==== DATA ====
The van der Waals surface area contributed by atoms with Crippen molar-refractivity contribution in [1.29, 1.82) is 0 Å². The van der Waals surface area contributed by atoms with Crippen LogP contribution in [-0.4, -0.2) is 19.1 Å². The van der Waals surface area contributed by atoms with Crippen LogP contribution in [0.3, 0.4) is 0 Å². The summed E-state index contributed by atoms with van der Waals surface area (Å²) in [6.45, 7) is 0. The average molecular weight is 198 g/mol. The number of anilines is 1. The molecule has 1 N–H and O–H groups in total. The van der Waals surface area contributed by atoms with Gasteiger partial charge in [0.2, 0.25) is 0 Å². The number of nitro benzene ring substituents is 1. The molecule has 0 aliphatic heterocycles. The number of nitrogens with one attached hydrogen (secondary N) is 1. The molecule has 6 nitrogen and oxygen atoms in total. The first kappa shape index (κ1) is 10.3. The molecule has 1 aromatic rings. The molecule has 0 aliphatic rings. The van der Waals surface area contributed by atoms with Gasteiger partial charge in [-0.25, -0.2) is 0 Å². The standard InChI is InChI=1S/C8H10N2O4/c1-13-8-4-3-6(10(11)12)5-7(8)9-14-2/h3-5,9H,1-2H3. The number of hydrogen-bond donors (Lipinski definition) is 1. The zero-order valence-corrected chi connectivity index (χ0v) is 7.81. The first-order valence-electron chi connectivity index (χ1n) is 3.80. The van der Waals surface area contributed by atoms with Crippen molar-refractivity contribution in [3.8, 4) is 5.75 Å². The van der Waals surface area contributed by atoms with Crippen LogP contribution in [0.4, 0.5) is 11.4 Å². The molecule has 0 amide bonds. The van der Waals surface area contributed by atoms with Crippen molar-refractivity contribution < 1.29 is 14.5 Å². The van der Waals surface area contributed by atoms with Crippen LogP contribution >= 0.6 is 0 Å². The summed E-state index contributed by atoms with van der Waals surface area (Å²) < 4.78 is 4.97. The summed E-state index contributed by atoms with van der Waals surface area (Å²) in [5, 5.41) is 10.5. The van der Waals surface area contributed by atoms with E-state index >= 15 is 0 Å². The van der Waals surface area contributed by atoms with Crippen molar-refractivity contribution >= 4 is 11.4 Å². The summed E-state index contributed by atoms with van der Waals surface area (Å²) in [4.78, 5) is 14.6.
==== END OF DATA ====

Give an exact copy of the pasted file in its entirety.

The van der Waals surface area contributed by atoms with Crippen molar-refractivity contribution in [1.29, 1.82) is 0 Å². The van der Waals surface area contributed by atoms with Crippen LogP contribution in [-0.4, -0.2) is 19.1 Å². The van der Waals surface area contributed by atoms with Crippen LogP contribution in [0.3, 0.4) is 0 Å². The summed E-state index contributed by atoms with van der Waals surface area (Å²) in [6.45, 7) is 0. The average molecular weight is 198 g/mol. The number of anilines is 1. The molecule has 1 N–H and O–H groups in total. The van der Waals surface area contributed by atoms with Gasteiger partial charge in [0.2, 0.25) is 0 Å². The number of nitro benzene ring substituents is 1. The molecule has 0 aliphatic heterocycles. The number of nitrogens with one attached hydrogen (secondary N) is 1. The molecule has 6 nitrogen and oxygen atoms in total. The first kappa shape index (κ1) is 10.3. The molecule has 1 aromatic rings. The molecule has 0 aliphatic rings. The van der Waals surface area contributed by atoms with Gasteiger partial charge in [-0.25, -0.2) is 0 Å². The standard InChI is InChI=1S/C8H10N2O4/c1-13-8-4-3-6(10(11)12)5-7(8)9-14-2/h3-5,9H,1-2H3. The number of hydrogen-bond donors (Lipinski definition) is 1. The zero-order valence-corrected chi connectivity index (χ0v) is 7.81. The first-order valence-electron chi connectivity index (χ1n) is 3.80. The van der Waals surface area contributed by atoms with Crippen molar-refractivity contribution in [3.8, 4) is 5.75 Å². The van der Waals surface area contributed by atoms with Crippen LogP contribution in [0.4, 0.5) is 11.4 Å². The molecule has 0 amide bonds. The van der Waals surface area contributed by atoms with Crippen molar-refractivity contribution < 1.29 is 14.5 Å². The van der Waals surface area contributed by atoms with Crippen LogP contribution >= 0.6 is 0 Å². The summed E-state index contributed by atoms with van der Waals surface area (Å²) < 4.78 is 4.97. The summed E-state index contributed by atoms with van der Waals surface area (Å²) in [5, 5.41) is 10.5. The van der Waals surface area contributed by atoms with E-state index >= 15 is 0 Å². The van der Waals surface area contributed by atoms with Crippen molar-refractivity contribution >= 4 is 11.4 Å². The summed E-state index contributed by atoms with van der Waals surface area (Å²) in [4.78, 5) is 14.6.